Retail banks need to get the message: Short message service (SMS) technology is a critical component of mobile customer engagement. The integration of SMS into the comprehensive mobile customer experience is something consumers want.
It’s no secret that our world is becoming increasingly connected. People, cars, robots, and various other machines responsible for connected devices are expected to reach the billions within the next few years. No surprise, then, that Internet of Things (IoT) connectivity implementation and adaptation is top of mind for both enterprises and operators.
The Internet of Things promises unprecedented connectivity among people, machines, and things—which comes as no surprise considering today’s technological landscape. However, to take advantage of this opportunity and to thrive in the IoT world, enterprises must plan and prepare for the challenges that accompany this vast opportunity, well before they arise.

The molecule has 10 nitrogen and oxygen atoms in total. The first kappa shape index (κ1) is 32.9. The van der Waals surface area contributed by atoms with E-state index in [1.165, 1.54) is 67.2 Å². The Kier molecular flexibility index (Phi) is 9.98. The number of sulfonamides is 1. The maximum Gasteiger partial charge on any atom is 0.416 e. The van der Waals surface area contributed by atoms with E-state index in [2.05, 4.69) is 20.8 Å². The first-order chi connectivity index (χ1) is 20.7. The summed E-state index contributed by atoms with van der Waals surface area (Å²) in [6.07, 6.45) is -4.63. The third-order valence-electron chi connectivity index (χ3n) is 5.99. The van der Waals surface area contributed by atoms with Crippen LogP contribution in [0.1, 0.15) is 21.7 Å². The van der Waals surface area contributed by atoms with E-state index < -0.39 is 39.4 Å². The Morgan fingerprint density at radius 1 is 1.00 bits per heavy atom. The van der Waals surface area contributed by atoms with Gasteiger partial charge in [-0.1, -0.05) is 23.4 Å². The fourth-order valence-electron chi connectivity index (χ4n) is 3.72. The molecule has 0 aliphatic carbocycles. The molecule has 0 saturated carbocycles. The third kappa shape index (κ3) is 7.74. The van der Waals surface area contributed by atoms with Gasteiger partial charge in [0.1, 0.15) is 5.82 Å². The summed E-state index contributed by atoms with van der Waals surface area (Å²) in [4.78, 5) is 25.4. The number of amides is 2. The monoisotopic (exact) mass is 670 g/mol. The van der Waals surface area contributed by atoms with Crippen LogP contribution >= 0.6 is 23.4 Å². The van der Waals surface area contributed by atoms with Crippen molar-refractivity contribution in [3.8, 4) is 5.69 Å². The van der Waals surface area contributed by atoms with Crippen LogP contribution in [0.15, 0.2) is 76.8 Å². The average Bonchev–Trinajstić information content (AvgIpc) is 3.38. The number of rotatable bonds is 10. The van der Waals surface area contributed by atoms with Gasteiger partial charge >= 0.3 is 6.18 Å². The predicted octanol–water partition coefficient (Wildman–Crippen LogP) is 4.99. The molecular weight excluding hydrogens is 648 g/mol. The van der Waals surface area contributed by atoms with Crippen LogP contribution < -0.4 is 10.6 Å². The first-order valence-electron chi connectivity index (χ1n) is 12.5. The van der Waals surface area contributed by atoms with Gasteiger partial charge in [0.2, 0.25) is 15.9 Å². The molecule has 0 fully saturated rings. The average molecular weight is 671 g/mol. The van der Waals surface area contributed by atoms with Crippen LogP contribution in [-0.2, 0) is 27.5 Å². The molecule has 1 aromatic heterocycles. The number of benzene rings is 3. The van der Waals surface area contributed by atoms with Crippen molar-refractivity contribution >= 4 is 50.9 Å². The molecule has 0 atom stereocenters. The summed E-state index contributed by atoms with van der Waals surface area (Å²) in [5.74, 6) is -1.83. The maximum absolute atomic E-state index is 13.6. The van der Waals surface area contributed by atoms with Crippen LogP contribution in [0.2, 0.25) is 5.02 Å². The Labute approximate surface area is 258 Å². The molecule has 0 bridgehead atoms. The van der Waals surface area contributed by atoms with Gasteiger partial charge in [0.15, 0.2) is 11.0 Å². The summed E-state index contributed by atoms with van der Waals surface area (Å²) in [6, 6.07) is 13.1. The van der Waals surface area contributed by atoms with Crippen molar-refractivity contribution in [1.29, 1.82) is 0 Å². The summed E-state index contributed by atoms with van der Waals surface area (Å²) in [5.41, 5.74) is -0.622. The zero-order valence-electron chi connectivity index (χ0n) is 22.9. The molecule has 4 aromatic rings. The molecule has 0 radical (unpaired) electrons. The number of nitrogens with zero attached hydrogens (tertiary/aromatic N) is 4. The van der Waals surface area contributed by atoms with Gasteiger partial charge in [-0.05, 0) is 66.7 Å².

The Internet of Things (IoT) holds incredible opportunities for businesses, their partners, and end users, and much of its promise hinges on connections that exchange data and automate processes without human intervention. Cellular connectivity plays a key role with nomadic devices enabling a wide range of IoT technology.
Receipt of SMS messages from a previously unknown or unexpected long code is no different than receiving a message from a previously unknown or expected email address. At best, it may be recognized; however, at worst, it could be a phishing attack. There is no legitimacy. With SMS Short codes, you have some measure of confidence that the message is legitimate as the sender is likely recognized. In fact, if an organization is sending important, time sensitive messages such as 2FA codes, then we would recommend that the originating address of the SMS messages should be an easy-to-remember and recognize short code.